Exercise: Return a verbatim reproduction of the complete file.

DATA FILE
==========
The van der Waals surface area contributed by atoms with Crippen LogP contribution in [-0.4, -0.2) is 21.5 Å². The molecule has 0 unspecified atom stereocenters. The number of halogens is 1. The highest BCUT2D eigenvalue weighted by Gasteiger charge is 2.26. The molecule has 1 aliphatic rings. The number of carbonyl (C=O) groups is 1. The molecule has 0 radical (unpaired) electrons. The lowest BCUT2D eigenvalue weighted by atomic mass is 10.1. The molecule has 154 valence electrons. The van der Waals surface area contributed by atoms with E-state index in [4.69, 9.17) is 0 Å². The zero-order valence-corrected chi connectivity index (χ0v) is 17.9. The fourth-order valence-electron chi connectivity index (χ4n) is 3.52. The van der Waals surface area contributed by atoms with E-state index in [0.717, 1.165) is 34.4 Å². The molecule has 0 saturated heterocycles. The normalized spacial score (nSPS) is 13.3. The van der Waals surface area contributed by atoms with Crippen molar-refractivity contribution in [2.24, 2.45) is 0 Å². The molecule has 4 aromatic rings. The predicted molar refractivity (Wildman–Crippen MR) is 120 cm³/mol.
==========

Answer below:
The van der Waals surface area contributed by atoms with Crippen LogP contribution in [-0.4, -0.2) is 21.5 Å². The molecule has 0 unspecified atom stereocenters. The number of halogens is 1. The highest BCUT2D eigenvalue weighted by Gasteiger charge is 2.26. The molecule has 1 aliphatic rings. The number of carbonyl (C=O) groups is 1. The molecule has 0 radical (unpaired) electrons. The lowest BCUT2D eigenvalue weighted by atomic mass is 10.1. The molecule has 154 valence electrons. The van der Waals surface area contributed by atoms with E-state index in [4.69, 9.17) is 0 Å². The zero-order valence-corrected chi connectivity index (χ0v) is 17.9. The fourth-order valence-electron chi connectivity index (χ4n) is 3.52. The van der Waals surface area contributed by atoms with E-state index in [0.717, 1.165) is 34.4 Å². The molecule has 0 saturated heterocycles. The normalized spacial score (nSPS) is 13.3. The van der Waals surface area contributed by atoms with Crippen molar-refractivity contribution in [2.24, 2.45) is 0 Å². The molecule has 4 aromatic rings. The predicted molar refractivity (Wildman–Crippen MR) is 120 cm³/mol.